We don't focus on the technology in order to push it and go as far and as fast as we can go. It always starts with getting back to the human and understanding that. That's why within our autonomous vehicle testing, for instance, we understand that when the vehicle's driving itself, the driver can become somewhat inattentive. That's why much of our focus up to this point has been on what we call level four autonomy, which is essentially completely autonomous, but within a geo-fenced area, within a known area that is highly mapped, and as I talked about before, if that vehicle loses the connection, the vehicle still understands enough about its environment to be able to operate. There, we've being very, very careful and very, very thoughtful.
In another dimension where, let's just say, the penalty of not quite getting it right initially is less. If I think about some of the services that we're offering on our entertainment systems, for instance, and we recently announced the ability to leverage and use Waze on your mobile phone but have it project within the SYNC screen and the system inside the vehicle. I'll be honest with you, it's a great experience, but are those some things that we'd like to improve as we go? Absolutely, but we'd rather start with delivering that great experience, and if there's something that annoys you, at least it annoys you and doesn't cause any kind of significant harm.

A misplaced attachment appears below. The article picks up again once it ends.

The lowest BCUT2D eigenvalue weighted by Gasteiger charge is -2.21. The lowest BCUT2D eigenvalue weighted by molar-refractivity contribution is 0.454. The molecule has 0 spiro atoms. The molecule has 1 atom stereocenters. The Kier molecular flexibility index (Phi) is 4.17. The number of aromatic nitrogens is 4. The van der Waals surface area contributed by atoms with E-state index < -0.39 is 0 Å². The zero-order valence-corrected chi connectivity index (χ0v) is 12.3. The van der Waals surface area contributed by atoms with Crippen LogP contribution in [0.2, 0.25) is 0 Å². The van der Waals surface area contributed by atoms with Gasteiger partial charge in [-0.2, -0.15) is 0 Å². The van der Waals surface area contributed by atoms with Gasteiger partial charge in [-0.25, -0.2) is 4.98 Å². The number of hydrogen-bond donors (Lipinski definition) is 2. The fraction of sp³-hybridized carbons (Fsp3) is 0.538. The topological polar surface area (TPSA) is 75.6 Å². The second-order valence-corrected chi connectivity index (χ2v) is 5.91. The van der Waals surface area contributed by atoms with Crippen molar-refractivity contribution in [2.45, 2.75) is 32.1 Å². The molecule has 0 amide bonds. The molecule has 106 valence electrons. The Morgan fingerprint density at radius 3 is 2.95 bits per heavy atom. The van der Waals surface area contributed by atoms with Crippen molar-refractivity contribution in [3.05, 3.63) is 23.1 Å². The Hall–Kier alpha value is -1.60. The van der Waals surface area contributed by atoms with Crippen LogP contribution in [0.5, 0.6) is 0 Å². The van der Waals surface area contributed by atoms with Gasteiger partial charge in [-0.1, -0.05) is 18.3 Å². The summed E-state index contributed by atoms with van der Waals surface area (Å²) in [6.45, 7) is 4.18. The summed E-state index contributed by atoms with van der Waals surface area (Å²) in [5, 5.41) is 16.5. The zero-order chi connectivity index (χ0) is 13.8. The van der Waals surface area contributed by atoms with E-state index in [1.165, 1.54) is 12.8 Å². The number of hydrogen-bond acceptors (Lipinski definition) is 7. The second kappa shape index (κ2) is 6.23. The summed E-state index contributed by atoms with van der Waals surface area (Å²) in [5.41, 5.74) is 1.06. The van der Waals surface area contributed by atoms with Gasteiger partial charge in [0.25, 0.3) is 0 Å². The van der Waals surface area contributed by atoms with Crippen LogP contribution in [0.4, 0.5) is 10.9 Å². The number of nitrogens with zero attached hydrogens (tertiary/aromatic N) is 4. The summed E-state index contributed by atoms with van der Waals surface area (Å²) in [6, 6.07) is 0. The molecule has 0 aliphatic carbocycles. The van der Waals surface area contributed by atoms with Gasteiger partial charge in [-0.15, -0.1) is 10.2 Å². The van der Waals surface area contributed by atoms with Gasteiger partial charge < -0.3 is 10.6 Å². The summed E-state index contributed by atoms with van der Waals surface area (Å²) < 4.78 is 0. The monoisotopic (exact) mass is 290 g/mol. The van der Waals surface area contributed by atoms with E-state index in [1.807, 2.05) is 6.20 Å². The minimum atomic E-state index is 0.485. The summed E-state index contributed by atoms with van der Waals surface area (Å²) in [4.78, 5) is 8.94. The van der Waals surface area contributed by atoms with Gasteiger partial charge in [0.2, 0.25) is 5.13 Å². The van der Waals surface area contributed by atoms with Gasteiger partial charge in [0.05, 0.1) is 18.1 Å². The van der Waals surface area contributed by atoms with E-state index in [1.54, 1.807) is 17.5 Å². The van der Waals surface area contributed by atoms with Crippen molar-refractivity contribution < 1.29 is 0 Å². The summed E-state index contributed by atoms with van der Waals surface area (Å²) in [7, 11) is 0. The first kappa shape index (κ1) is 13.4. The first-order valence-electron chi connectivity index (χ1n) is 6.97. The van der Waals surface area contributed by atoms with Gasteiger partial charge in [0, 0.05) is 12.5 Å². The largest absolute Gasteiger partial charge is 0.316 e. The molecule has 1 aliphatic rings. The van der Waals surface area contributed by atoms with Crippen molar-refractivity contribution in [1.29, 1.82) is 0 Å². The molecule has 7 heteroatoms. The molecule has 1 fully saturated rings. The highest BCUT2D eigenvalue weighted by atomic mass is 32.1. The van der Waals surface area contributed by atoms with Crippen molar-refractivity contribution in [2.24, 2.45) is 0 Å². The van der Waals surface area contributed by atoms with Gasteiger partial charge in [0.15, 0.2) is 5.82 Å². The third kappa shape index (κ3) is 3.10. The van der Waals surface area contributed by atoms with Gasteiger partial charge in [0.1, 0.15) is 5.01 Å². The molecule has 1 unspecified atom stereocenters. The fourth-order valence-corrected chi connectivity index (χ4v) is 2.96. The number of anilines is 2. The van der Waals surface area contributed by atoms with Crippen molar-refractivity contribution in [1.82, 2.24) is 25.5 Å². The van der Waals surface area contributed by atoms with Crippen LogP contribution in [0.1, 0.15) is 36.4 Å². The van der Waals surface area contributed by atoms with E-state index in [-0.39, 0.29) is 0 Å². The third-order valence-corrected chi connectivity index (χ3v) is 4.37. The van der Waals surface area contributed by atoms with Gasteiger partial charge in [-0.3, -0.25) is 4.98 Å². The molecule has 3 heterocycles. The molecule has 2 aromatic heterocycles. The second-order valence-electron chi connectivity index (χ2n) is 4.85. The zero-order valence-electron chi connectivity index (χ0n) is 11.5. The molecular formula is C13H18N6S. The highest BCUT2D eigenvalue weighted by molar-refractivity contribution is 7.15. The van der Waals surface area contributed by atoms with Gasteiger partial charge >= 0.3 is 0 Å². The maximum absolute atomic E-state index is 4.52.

When we think about that tension, we think about what's the impact on the human in the equation. If the worst happens, what is the outcome, and we use that to guide how fast we move and how quickly we move. There's this balance between very, very systematic, very, very thoughtful, very, very diligent in terms of our specification, and then also on the other hand, when it's right, being agile, being responsive, putting out what we call minimally-viable products, begin to get experiences, but, again, the cases of failure there much, much less in terms of the significance.
When you're talking about what customers want, Ford believes that customers want voice recognition. They want to be able to talk to their vehicle to a certain extent. Tell me more about that.
I would say it's not necessarily that customers want voice interaction…
Well, they don't know they want it.
They don't know they want it. You said it exactly right, but when we understand how do people operate within the vehicle environment and what would be most comfortable for them in terms of controlling that vehicle environment, we come back to voice as being one of the key enablers of making that happen. There's a couple of reasons for that.
Actually, it started with SYNC just in terms of keeping your hands on the wheel and your eyes on the road and not distracted in terms of trying to figure out what button does what in this scenario. That's first, but then the other thing that we've seen as we look at things like Amazon Alexa and Siri and Google Now, others are seeing the same kinds of things, voice becomes a way of abstracting, of a way of delivering that technology without consumers really understanding what's going on in the background.
You simply say what you'd like to have happen, and it does-